Where there has been unequivocal proof of a deliberate and well-considered donative intent on the part of the donor, . . . a "constructive" or "symbolic" delivery is sufficient to vest title in the donee. However, where this is allowed the evidence must clearly show an intention to part presently with some substantial attribute of ownership.
Scherer v. Hyland
Plaintiff and decadent lived together for 15 years. During this time, plaintiff was injured in an automobile accident and became immobilized. Plaintiff provided for her after the accident. On the day of her death, she received a check for her claim in the automobile accident. She told plaintiff of this, who didn't notice anything out of the ordinary. After the call, she signed the check and wrote two notes to plaintiff. One note explained her depression, expressed her love for plaintiff, and apologized for her soon suicide. The other note said she "bequeathed" all of her belongings and the check to plaintiff. She left the blank signed check and the notes on their kitchen table, went outside, and jumped to her death.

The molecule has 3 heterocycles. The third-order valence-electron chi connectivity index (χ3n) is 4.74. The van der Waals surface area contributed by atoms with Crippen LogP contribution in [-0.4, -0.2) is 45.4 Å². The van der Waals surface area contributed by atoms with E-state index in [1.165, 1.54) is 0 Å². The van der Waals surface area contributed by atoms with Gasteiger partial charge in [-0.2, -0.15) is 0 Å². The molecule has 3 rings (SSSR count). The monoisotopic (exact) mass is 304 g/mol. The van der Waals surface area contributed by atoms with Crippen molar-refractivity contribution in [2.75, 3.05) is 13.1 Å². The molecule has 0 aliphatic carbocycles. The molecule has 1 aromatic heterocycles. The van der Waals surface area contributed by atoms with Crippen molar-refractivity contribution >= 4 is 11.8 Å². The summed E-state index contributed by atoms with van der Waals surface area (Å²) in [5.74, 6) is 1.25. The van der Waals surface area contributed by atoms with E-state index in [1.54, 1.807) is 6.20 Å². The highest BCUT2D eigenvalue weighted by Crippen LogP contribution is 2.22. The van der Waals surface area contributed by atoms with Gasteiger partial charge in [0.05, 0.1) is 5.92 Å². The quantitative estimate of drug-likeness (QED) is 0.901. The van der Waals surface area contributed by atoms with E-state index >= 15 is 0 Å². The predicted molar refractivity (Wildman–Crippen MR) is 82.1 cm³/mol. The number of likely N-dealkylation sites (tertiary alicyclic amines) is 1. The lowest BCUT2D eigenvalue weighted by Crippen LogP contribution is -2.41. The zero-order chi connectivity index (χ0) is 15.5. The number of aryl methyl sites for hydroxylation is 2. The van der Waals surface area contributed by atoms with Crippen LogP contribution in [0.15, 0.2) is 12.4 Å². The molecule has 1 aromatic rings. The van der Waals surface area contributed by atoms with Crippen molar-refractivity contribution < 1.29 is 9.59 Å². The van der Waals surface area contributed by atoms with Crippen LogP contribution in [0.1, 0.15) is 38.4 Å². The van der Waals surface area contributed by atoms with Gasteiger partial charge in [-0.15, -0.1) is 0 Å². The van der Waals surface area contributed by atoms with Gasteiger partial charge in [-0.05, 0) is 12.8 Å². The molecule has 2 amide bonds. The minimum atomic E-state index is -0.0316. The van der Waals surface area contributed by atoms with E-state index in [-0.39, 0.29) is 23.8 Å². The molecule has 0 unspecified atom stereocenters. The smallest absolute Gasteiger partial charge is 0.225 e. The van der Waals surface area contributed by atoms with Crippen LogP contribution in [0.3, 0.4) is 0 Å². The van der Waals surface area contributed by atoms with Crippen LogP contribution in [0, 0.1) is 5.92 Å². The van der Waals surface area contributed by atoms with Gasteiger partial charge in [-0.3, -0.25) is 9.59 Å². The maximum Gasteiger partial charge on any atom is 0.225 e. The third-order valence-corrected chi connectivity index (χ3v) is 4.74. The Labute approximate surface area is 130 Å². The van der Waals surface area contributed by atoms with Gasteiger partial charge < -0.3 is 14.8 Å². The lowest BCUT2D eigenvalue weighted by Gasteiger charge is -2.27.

Trial court held that Ms. Wagner had made a valid gift causa mortis to the plaintiff. Appellate Division affirmed.
Did decedent's actions constitute delivery to plaintiff?
Decedent did not relinquish her control over the check to plaintiff. At any time before her jump she could have gone back and taken back the check despite writing the note.
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Wagner's intent was concrete, unequivocal, and undisputed. There was no possibility of fraud.
Signing a check is understood to be the only act needed to render a check negotiable. Plaintiff was the only other person who had access to the apartment and she placed the check where he would see it. These show that she did all she thought necessary to surrender the check.
Yes, decedent's did everything she thought necessary and clearly intended delivery. This should constitute sufficient symbolic delivery. Affirmed.